The Bell is one of those places whose names seem to make people smile and nod. We mentioned the hotel/restaurant/pub, in Alderminster, near Stratford-Upon-Avon, Warwickshire, a few times on our trip to Shakespeare’s England. Everyone had good things to say about it. Deservedly so, in our opinion.
The Bell is set on a quiet road – the A3400, which runs into the pretty village of Alderminster. All that remains from the pub’s origins as an eighteenth Century coach house is an iron ring, preserved at the back of the building. Travellers would tie their horses here, while going inside to sup an ale or two. Although the decor of the pub/restaurant/B&B is underscored by tradition, there’s a distinctly modern, hipster edge running through the place. It was a pleasant, relaxing space, with a few elegant twists.
Inside the pub
The pub’s fireplaces both featured a musky stack of logs, and hunting-trophy antlers. One was set against a feature wall painted in this season’s favourite shade: aubergine.
The other fireplace (shown in the picture at the top of this post) came with beat-up leather armchairs, adorned with funky ‘gentlemen’s’ cushions.
Quirky little touches popped up everywhere, like the jaguar-print wallpaper in the hall, and the eyes which peered over your shoulder in the ladies’ bathroom.
The Bell is set on the edge of fields, which run down to the River Stour. There were plenty of places to sit on the patio, from rattan loungers to iron chairs. I imagine that in summer this would be a glorious place to while away a few hours, with the children roaming safely within view of the garden. A little shack, the ‘Baby Bell’, serves snacks in the warmer months of the year. On the Autumn afternoon of our visit, it was useful to have the outside space for the youngsters to burn off some steam while we waited for our food to arrive.
The Bell’s restaurant has won awards, including the AA Rosette Award for Culinary Excellence. We arrived early, and walked from the cosy pub, with its wooden beams and soft leather furniture, through to a light-filled, airy atrium, with high ceilings and a piano tinkling away in the background. I wasn’t able to take decent photos of the space, because within minutes it was full. The Bell clearly has a formidable reputation among the Cotswolds set. It was packed with diners, wearing smart/casual clothes and tucking into some delicious lunchtime grub.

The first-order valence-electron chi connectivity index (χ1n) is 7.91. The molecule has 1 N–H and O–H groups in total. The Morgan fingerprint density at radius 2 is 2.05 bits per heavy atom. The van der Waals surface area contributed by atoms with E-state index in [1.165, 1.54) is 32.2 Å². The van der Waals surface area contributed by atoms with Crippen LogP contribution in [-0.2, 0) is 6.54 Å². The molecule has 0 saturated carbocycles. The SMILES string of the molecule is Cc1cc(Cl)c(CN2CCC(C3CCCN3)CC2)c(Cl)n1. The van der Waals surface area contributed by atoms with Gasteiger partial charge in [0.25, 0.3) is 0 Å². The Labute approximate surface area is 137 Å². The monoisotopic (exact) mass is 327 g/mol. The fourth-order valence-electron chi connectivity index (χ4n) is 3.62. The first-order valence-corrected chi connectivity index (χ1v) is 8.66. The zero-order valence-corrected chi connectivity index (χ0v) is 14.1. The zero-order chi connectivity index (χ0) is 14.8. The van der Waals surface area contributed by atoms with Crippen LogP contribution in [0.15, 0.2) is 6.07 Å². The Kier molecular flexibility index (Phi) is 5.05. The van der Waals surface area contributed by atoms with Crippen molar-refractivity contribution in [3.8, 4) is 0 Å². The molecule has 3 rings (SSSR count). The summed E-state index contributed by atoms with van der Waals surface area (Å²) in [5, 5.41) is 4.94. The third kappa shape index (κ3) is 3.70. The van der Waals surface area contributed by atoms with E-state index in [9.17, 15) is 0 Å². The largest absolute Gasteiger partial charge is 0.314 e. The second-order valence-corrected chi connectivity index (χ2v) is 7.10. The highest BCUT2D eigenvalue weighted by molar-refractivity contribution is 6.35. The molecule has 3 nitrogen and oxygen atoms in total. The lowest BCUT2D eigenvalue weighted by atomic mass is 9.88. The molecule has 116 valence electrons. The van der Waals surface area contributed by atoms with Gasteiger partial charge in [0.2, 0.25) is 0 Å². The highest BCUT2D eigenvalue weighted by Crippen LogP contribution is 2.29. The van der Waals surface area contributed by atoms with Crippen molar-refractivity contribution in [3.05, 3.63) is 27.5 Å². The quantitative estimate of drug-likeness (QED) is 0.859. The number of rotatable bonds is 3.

And that grub truly was delicious. D and I ate from the lunchtime prix fixe menu, available for lunch Monday-Friday, 12-2.30pm and dinner Monday-Thursday, 6.30-9pm. Three courses would have cost £17, two courses £14.50. While we waited, the waitress brought a plate of delicious artisan bread, including slices from a warm olive loaf that just melted in the mouth. I was driving, so I turned down the offer of paired wine with the meal. D opted for an Alscot Ale, brewed on the country estate which The Bell is part of.
To start, I chose crispy squid with sweetcorn salsa and sun blushed tomatoes. The squid was light and spicy, and the piquant salsas offset it perfectly.
D is vegetarian, and ate carrot and coconut soup followed by a dill gnocchi, roasted butternut squash, coconut and butternut velouté. He said the gnocchi was light and delicious. I tried a smidgen of his soup, which had a delicate, subtle flavour.
My main course was a triumph. Panfried rump of lamb with truffle mashed potatoes, seasonal vegetables and a red wine jus might sound like a straightforward dish, but the flavours running through it were memorable and complex. The mash was quite possibly the most delicious I’ve ever eaten, and the lamb was astonishingly tender. Afte such a filling main course, I hoped the crème brulée with homemade shortbread wouldn’t be too heavy – and it was a gamble that paid off. The brulée was light and almost fluffy, and the shortbread was buttery, with just a hint of salt.
Like my main course, the children’s menu sounded straightforward, but the food was top-notch, and delicious. My daughter chose the 5oz rump steak, with crisp cut chips and garden peas. My son enjoyed tucking into battered goujons of light, flakey cod. Then, included as part of the £8.95 two-course meal, they picked ice cream over the second choice, a chocolate brownie.
Staying at The Bell
We didn’t stay at The Bell this time, but the hotel offers nine boutique rooms on a bed-and-breakfast basis. Prices start at £100 per night for a midweek stay in a double room.
The Bell is around 30 miles south of Birmingham, close to Stratford-Upon-Avon. It lies on the A3400, which can be accessed via the M40 (if you’re heading from the south), or M42 (heading from the north).
We ate lunch as guests of The Bell. All views are my own. For more information see The Bell’s website.
Read more about our trip to Shakespeare’s England here:
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